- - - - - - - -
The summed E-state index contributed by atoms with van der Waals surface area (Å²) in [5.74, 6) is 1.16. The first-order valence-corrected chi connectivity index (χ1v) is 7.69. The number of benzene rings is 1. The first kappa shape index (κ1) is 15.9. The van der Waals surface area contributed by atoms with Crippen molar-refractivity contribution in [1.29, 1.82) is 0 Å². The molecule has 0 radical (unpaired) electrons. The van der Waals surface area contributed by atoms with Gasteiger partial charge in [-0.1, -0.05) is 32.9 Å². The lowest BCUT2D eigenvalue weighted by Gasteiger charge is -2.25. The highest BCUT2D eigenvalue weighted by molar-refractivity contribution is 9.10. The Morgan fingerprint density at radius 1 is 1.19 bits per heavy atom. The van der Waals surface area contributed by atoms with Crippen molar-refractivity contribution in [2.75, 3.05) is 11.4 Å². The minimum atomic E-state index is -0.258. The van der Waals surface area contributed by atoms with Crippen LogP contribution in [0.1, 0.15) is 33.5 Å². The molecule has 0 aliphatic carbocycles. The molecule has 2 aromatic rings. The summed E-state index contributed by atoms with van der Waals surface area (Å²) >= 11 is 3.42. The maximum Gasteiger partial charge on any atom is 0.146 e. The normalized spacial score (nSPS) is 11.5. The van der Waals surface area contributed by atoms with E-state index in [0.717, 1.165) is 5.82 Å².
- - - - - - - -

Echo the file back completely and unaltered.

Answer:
The summed E-state index contributed by atoms with van der Waals surface area (Å²) in [5.74, 6) is 1.16. The first-order valence-corrected chi connectivity index (χ1v) is 7.69. The number of benzene rings is 1. The first kappa shape index (κ1) is 15.9. The van der Waals surface area contributed by atoms with Crippen molar-refractivity contribution in [1.29, 1.82) is 0 Å². The molecule has 0 radical (unpaired) electrons. The van der Waals surface area contributed by atoms with Gasteiger partial charge in [-0.1, -0.05) is 32.9 Å². The lowest BCUT2D eigenvalue weighted by Gasteiger charge is -2.25. The highest BCUT2D eigenvalue weighted by molar-refractivity contribution is 9.10. The Morgan fingerprint density at radius 1 is 1.19 bits per heavy atom. The van der Waals surface area contributed by atoms with Crippen molar-refractivity contribution in [2.75, 3.05) is 11.4 Å². The minimum atomic E-state index is -0.258. The van der Waals surface area contributed by atoms with Crippen LogP contribution in [0.1, 0.15) is 33.5 Å². The molecule has 0 aliphatic carbocycles. The molecule has 2 aromatic rings. The summed E-state index contributed by atoms with van der Waals surface area (Å²) >= 11 is 3.42. The maximum Gasteiger partial charge on any atom is 0.146 e. The normalized spacial score (nSPS) is 11.5. The van der Waals surface area contributed by atoms with E-state index in [0.717, 1.165) is 5.82 Å².